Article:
NSHEN has developed this educational resource called Featured Article Summary. We will be choosing articles from recent health ethics literature that we think will be of interest to ethics committee members as well as others working in our health care system.
We will create a summary of each article we feature for those too busy to read it in its entirety.
Pandemic and Beyond: Considerations When Personal Risk and Professional Obligations Converge.
by Daniel J. Benedetti, Mithya Lewis-Newby, Joan S. Roberts, and Douglas S. Diekema. The Journal of Clinical Ethics, 2021.
The Journal of Clinical Ethics, Vol 32(1): 20-34.
With each novel infectious disease outbreak, there is scholarly attention to healthcare providers’ obligation to assume personal risk while they care for infected patients. While most agree that healthcare providers have a duty to assume some degree of risk, the extent of this obligation remains uncertain. Furthermore, these analyses rarely examine healthcare institutions’ obligations during these outbreaks. As a result, there is little practical guidance for healthcare institutions that are forced to weigh whether or when to exclude healthcare providers from providing care or allow them to opt out from providing care to protect themselves. This article uses the COVID-19 pandemic to examine the concept of risk and the professional duties of both healthcare providers and healthcare institutions, and proposes a framework that can be used to make concrete institutional policy choices. This framework should be a useful tool for any hospital, clinic, or health agency that must make these choices during the current pandemic and beyond.
Pandemic and Beyond: Considerations When Persona lRisk and Professional Obligations Converge: PDF Article Summary
Our Next Pandemic Ethics Challenge? – Allocating “Normal” Health Care Services by Jeremy R. Garrett, Leslie Ann McNolty, Ian D. Wolfe, and John D. Lantos. Hastings Center Report, 2020.
Self-Inflicted Moral Distress: Opportunity for a Fuller Exercise of Professionalism by Jeffrey T. Berger, Ann B. Hamric, and Elizabeth Epstein, (2019), The Journal of Clinical Ethics, Volume 30:4; p.314-317.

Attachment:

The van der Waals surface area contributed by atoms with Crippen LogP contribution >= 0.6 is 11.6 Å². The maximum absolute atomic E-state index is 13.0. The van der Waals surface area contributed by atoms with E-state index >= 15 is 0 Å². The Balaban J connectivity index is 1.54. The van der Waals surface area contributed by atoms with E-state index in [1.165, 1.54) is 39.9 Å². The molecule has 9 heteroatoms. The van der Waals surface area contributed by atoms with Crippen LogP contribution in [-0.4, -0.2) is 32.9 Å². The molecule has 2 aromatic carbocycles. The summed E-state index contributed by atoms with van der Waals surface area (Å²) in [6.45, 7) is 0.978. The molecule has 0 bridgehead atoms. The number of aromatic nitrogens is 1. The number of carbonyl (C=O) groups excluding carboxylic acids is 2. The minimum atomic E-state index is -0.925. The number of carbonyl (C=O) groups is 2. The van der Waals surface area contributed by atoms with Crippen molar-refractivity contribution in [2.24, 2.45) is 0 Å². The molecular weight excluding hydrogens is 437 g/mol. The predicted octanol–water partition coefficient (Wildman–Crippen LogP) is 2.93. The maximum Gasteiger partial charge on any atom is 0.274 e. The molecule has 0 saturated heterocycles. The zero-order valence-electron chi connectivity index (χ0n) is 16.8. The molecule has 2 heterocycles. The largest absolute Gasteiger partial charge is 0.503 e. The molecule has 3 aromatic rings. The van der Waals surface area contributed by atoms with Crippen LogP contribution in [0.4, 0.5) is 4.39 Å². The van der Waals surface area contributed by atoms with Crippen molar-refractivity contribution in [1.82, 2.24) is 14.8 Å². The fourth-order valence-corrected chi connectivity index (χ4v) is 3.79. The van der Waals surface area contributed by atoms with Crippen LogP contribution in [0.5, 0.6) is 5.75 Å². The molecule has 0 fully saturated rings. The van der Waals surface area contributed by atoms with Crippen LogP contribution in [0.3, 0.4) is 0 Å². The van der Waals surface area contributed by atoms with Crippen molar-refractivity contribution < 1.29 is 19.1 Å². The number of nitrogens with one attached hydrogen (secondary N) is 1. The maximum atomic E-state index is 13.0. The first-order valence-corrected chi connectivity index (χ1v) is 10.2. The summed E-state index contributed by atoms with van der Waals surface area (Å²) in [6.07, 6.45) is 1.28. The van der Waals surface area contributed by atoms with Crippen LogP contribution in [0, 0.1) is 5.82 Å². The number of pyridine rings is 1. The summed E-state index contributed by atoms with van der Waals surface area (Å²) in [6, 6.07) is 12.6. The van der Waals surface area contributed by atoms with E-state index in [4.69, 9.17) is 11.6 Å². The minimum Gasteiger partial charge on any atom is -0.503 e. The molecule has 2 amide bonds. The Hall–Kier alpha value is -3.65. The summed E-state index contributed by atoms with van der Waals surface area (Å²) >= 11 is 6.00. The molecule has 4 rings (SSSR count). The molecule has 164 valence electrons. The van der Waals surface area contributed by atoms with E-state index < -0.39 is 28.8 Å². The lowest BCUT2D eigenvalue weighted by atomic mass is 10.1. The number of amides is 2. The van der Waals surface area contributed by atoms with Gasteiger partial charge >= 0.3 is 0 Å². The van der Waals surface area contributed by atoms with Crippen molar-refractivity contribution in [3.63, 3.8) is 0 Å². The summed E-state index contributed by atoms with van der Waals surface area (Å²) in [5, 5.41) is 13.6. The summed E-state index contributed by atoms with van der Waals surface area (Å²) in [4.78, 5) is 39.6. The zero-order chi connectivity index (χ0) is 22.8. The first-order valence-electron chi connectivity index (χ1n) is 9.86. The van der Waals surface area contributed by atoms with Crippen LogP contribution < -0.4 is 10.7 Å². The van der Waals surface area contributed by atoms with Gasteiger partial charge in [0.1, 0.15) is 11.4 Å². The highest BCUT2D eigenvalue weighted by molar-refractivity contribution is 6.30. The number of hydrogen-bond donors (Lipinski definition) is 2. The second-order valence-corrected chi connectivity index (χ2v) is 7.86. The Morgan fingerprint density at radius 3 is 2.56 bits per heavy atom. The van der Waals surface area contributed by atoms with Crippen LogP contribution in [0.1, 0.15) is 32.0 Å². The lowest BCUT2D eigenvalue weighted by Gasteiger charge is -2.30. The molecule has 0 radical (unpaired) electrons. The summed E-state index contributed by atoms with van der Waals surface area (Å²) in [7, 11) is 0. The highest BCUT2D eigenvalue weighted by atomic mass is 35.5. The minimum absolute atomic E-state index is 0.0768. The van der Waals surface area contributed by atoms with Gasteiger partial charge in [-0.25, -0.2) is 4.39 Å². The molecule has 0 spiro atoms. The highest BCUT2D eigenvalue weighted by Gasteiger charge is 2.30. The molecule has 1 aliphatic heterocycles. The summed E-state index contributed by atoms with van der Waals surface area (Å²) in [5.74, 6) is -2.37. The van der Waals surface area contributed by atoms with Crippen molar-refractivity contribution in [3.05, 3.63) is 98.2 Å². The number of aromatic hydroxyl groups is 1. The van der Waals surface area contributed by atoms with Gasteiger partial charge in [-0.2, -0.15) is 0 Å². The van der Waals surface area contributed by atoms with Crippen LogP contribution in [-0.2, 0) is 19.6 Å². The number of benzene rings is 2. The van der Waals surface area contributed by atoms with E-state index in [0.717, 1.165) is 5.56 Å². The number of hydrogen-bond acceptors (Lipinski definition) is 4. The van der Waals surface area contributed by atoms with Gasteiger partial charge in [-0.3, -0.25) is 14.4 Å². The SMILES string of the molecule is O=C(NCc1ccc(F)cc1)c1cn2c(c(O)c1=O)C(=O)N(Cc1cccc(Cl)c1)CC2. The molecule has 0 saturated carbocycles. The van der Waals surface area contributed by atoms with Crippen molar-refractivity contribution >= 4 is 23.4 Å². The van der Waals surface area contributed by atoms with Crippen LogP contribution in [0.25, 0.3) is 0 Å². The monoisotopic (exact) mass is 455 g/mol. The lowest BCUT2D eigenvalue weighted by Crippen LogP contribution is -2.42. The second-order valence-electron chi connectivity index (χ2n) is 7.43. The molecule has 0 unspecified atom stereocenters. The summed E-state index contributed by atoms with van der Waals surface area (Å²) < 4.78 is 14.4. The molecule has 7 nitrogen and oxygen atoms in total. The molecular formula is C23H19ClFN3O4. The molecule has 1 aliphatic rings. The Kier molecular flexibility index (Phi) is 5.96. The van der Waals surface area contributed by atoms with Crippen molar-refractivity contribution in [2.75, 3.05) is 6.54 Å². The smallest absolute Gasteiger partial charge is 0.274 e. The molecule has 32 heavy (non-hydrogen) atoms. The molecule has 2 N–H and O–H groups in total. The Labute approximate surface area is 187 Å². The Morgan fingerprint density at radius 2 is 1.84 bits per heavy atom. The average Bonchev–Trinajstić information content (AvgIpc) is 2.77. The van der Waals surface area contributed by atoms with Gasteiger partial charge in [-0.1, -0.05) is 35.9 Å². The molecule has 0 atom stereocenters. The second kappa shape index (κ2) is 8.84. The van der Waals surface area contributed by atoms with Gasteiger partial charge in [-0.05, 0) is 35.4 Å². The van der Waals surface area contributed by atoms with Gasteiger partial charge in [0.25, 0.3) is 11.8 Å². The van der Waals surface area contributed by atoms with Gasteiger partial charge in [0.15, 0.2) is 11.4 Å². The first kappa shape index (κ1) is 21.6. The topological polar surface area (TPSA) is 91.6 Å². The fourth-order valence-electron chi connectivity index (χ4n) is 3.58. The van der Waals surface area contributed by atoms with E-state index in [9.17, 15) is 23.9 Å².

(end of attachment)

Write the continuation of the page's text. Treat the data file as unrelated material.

Family-Centered Culture Care: Touched by an Angel by Jesus A Hernandez, (2019), Journal of Clinical Ethics; 30(4):376-383.
Tho’ Much is Taken, Much Abides: A Good Life Within Dementia in Nancy Berlinger, Kate de Medeiros, and Mildred Z. Solomin (Edts.) What makes a Good Life in Late Life? Citizenship and Justice in Aging Societies, A Hastings Center Special Report, September-October 2018: S71-S74.
Poverty – Not a Justification for Banning Physician-Assisted Death by Lindsey M. Freeman, Susannah L. Rose, and Stuart J. Youngner, The Hastings Center Report, 2018
When Societal Structural Issues Become Patient Problems: The Role of Clinical Ethics Consultation by Aimee Milliken, Martha Jurchak, and Nicholas Sadovnikoff, Hastings Center Report, 2018
Feeling like a burden to others and the wish to hasten death in patients with advanced illness: A systematic review by Andrea Rodriquez-Prat, Albert Balaguer, Iris Crespo, Christina Monforte-Royo, Bioethics, 2019
Nursing Ethics Huddles to Decrease Moral Distress among Nurses in the Intensive Care Unit? by Marianne C. Chiafery, Patrick Hopkins, Sally A. Norton, and Margie Hodges Shaw, The Journal of Clinical Ethics, 2018
Capacity for Preference – Respecting Patients with Compromised Decision-Making by Jason Adam Wasserman and Mark Christopher Navin, The Hastings Center Report, 2018
Narrative Symposium: Doctor in the Family: Stories and Dilemmas Surrounding Illness in Relatives by Joseph J. Fins, Kathleen N.Fenton, Amos Ritter, et al., Narrative Inquiry in Bioethics, 2018 (https://muse.jhu.edu/article/690220)
Can Rationing Through Inconvenience be Ethical? by Nir Eyal, Paul L Romain, and Christopher Robertson, Hastings Center Report, 2018
Workarounds Are Routinely Used by Nurses – But Are They Ethical? by Nancy Berlinger, The American Journal of Nursing, 2017
How Long a Life is Enough Life? by D. Callahan & W. Gaylin, Hastings Center Report, 2017
Development of a Clinical Ethics Committee de Novo at a Small Community Hospital by Addressing Needs and Potential Barriers by Bonnie H. Arzuaga, The Journal of Clinical Ethics, 2017
After the DNR – Surrogates Who Persists in Requesting Cardiopulmonary Resuscitation by Ellen M. Robinson, Wendy Cadge, Angelika A. Zollfrank, M. Cornelia Crement, and Andrew M. Courtwright, The Hastings Centre Report, 2017
Moral Agency, Moral Imagination, and Moral Community: Antidotes to Moral Distress by Terri Traudt, Joan Liaschenko and Cynthia Peden-McAlpine, The Journal of Clinical Ethics, 2016
The Nurse as the Patient’s Advocate: A Contrarian View by Sarah E Shannon, A Hastings Center Special Report, 2016
Doctor Knows Best? Tubal Litigation in Young, Childless Women. Case study with commentaries by Kathryn Goldrath and Lauren B. Smith, The Hastings Center Report, 2016
How Can Clinical Ethics Committees Take on Organization Ethics? Some Practical Suggestions by James E Sabin.
Must We Be Courageous? by Ann B Hamric, John D Arras, and Margaret E Mohrmann.
On Not Taking “Yes” for an Answer by Alexander M. Capron.
Reframing Conscientious Care. Providing Abortion Care When Law and Conscience Collide. By Mara Buchbinder, Dragana Lassiter, Rebecca Mercier, Amy Bryant, and Anne Drapkin Lyerly.
Let’s not Forget about Clinical Ethics Committees! By Franco A. Carnevale.
Patient Satisfaction Surveys on a Scale of 0-10: Improving Health Care, or Leading It Astray? By Alexandra Junewicz and Stuart J. Younger.
The Ethics of Physicians’ Web Searches for Patients’ Information by Nicholas Genes and Jacob Appel.